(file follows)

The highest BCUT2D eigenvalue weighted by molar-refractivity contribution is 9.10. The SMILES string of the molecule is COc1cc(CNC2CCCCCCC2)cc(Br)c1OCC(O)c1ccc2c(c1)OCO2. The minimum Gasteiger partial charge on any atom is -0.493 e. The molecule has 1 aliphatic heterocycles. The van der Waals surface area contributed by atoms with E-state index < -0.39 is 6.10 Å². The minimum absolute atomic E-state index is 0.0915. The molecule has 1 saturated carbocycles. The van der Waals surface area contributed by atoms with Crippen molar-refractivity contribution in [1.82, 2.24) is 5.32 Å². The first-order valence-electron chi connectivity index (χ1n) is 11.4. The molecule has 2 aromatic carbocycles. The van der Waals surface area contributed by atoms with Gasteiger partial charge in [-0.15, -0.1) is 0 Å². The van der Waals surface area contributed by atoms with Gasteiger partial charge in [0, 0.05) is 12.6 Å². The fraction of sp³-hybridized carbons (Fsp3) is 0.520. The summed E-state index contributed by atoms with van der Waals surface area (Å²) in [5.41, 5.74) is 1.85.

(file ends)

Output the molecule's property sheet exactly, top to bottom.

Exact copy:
The highest BCUT2D eigenvalue weighted by molar-refractivity contribution is 9.10. The SMILES string of the molecule is COc1cc(CNC2CCCCCCC2)cc(Br)c1OCC(O)c1ccc2c(c1)OCO2. The minimum Gasteiger partial charge on any atom is -0.493 e. The molecule has 1 aliphatic heterocycles. The van der Waals surface area contributed by atoms with E-state index < -0.39 is 6.10 Å². The minimum absolute atomic E-state index is 0.0915. The molecule has 1 saturated carbocycles. The van der Waals surface area contributed by atoms with Crippen molar-refractivity contribution in [1.82, 2.24) is 5.32 Å². The first-order valence-electron chi connectivity index (χ1n) is 11.4. The molecule has 2 aromatic carbocycles. The van der Waals surface area contributed by atoms with Gasteiger partial charge in [-0.15, -0.1) is 0 Å². The van der Waals surface area contributed by atoms with Gasteiger partial charge in [0, 0.05) is 12.6 Å². The fraction of sp³-hybridized carbons (Fsp3) is 0.520. The summed E-state index contributed by atoms with van der Waals surface area (Å²) in [5.41, 5.74) is 1.85.